Power Conditioners fix digital camera problems
Latest news from AEL, the Advance AGT is recommended by phaseone (www.phaseone.dk) to solve lighting problems
The advent of very high quality scanning backs for studio cameras has caused a new interest in mains related image noise problems. Most photographers are not engineers and this page attempts to provide enough information for a studio camera user to try and evaluate whether or not a particular problem may be solved with mains power protection devices.
Diagnosis before cure
In most technical applications where problems occur it is usually easier to effect a cure if the problem is actually understood. By examining images which have been produced by a suspect digital camera under differerent conditions it may be possible to eliminate possible causes of a problem. It is also necessary to have to hand the expected performance for the camera. If the camera was never intended to produce an acceptable image under the conditions of test - then no amount of mains protection is going to improve it! (Some camera manufacturers have been reluctant to give measurable figures for performance and we feel this is unacceptable.)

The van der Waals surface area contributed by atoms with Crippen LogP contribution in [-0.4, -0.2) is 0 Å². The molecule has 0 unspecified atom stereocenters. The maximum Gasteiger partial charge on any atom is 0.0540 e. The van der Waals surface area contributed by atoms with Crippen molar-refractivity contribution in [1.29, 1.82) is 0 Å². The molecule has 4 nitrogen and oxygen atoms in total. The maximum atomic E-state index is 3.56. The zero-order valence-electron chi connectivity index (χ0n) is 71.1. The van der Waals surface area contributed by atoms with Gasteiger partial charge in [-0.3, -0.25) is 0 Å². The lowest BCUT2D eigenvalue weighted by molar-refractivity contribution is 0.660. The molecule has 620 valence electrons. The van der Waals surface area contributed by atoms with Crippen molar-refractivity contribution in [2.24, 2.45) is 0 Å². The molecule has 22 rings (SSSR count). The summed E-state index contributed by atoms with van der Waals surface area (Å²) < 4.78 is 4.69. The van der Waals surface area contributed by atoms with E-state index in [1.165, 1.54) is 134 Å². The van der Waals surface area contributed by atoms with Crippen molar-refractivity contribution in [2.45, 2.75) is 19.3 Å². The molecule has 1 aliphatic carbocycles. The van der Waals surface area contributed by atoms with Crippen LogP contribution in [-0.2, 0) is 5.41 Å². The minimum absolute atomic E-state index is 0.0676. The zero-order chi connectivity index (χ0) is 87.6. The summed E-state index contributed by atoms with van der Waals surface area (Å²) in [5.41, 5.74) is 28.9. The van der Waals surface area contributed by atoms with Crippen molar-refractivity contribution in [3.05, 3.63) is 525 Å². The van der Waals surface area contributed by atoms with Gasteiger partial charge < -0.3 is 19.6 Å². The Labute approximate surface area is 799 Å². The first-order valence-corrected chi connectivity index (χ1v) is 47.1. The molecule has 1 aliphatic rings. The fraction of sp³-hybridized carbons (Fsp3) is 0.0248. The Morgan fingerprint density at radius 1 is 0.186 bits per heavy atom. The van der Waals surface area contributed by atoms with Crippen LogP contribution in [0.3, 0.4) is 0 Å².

Popular image problems
We usually ask photographers to examine poor images for the following problems:
variation in lighting conditions during the scan
An example of this is in a studio where ambient daylight is illuminating the subject and the sun goes in or out during the scan. In the simplest example where the sun starts behind a cloud and comes out during the scan there will be an overall brightness increase across the image in the direction of the scan. The change will be directly related to the rate of change of sunlight variation compared to the rate of scan. Clearly elimination is straightforward.
variation in artificial lighting due to mains problems
- these short duration occurrences can produce bright spots in one line of pixels caused by the light actually brightening up momentarily - unusual even in direct off mains tungsten lighting because the spike energy has to be quite large. This effect is normally completely random.